The flooding would be a challenge for any community, but it poses particular risks here. One recent report estimated that Miami has the most to lose in terms of financial assets of any coastal city in the world, just above Guangzhou, China and New York City. This 120-mile (193km) corridor running up the coast from Homestead to Jupiter – taking in major cities like Miami, Fort Lauderdale and West Palm Beach – is the eighth most populous metropolitan area in the US. It’s also booming. In 2015, the US Census Bureau found that the population of all three counties here was growing – along with the rest of Florida – at around 8%, roughly twice the pace of the US average. Recent studies have shown that Florida has more residents at risk from climate change than any other US state.

(edited for length) Lots of data in the article
http://www.bbc.com/future/story/2017040 ... level-rise

-----------

someone should let them know that this is a good thing.
The coast shifts all the time . There are frequent storms and if you live right on the ocean or on land that use to be swamps that are below sea level you are going to get flooded. It's just common sense not to build on such areas.
I see. So the ocean is not rising?
Not significantly.
Then why is waterfront realty considered a risky investment?
Cyclical storms such as Nor'easters and hurricanes.
Has the flooding gotten better or worse? Are they now seeing flooding not associated with storms?
0 x
"That Canadian HERO did what the world should do, but not only to the FILTHY muslims but the libturd democrats also!!" - Illeatyourdates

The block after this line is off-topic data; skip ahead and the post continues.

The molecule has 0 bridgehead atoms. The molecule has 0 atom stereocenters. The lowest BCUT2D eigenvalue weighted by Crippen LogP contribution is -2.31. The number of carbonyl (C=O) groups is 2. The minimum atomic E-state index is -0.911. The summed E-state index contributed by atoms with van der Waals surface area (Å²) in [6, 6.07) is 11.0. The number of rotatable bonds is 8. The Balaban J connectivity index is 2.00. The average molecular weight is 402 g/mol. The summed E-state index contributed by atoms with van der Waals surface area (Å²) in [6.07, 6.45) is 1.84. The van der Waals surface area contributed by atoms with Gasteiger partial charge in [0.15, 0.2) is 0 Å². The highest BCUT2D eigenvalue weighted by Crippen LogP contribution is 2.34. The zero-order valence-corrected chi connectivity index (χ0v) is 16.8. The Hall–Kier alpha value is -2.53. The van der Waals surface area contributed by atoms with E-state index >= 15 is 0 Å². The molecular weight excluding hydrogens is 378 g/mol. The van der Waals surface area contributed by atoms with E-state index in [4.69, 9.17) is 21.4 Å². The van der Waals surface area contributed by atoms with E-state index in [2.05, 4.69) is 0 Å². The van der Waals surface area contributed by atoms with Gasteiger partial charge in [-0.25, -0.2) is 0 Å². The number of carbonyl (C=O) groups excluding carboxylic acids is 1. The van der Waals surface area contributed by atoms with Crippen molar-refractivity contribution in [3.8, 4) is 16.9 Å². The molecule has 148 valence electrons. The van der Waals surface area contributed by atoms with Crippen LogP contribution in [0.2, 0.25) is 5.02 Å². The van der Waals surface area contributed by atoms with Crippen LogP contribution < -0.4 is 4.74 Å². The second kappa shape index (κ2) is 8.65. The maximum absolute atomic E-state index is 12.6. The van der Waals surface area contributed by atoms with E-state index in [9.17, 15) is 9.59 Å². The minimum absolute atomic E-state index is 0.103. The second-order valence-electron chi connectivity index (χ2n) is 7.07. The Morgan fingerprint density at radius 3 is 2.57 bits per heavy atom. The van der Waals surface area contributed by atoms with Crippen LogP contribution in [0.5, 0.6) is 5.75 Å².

User avatar
chucky
Rock Star
Posts: 14564
Joined: Fri Sep 05, 2014 8:27 pm
x 1295

Post by chucky » Wed Apr 05, 2017 2:59 pm

evilconempire wrote:
Wed Apr 05, 2017 2:53 pm
chucky wrote:
Wed Apr 05, 2017 2:51 pm
nolaxride wrote:
Wed Apr 05, 2017 2:01 pm
chucky wrote:
Wed Apr 05, 2017 1:02 pm
nolaxride wrote:
Wed Apr 05, 2017 12:25 pm
chucky wrote:
Tue Apr 04, 2017 11:02 am
evilconempire wrote:
Tue Apr 04, 2017 10:40 am
By Amanda Ruggeri

The first time my father’s basement flooded, it was shortly after he moved in. The building was an ocean-front high-rise in a small city north of Miami called Sunny Isles Beach. The marble lobby had a waterfall that never stopped running; crisp-shirted valets parked your car for you. For the residents who lived in the more lavish flats, these cars were often BMWs and Mercedes. But no matter their value, the cars all wound up in the same place: the basement.

When I called, I’d ask my dad how the building was doing. “The basement flooded again a couple weeks ago,” he’d sometimes say. Or: “It’s getting worse.” It’s not only his building: he’s also driven through a foot of water on a main road a couple of towns over and is used to tiptoeing around pools in the local supermarket’s car park.

Ask nearly anyone in the Miami area about flooding and they’ll have an anecdote to share. Many will also tell you that it’s happening more and more frequently. The data backs them up.

It’s easy to think that the only communities suffering from sea level rise are far-flung and remote. And while places like the Solomon Islands and Kiribati are indeed facing particularly dramatic challenges, they aren’t the only ones being forced to grapple with the issue. Sea levels are rising around the world, and in the US, south Florida is ground zero – as much for the adaptation strategies it is attempting as for the risk that it bears.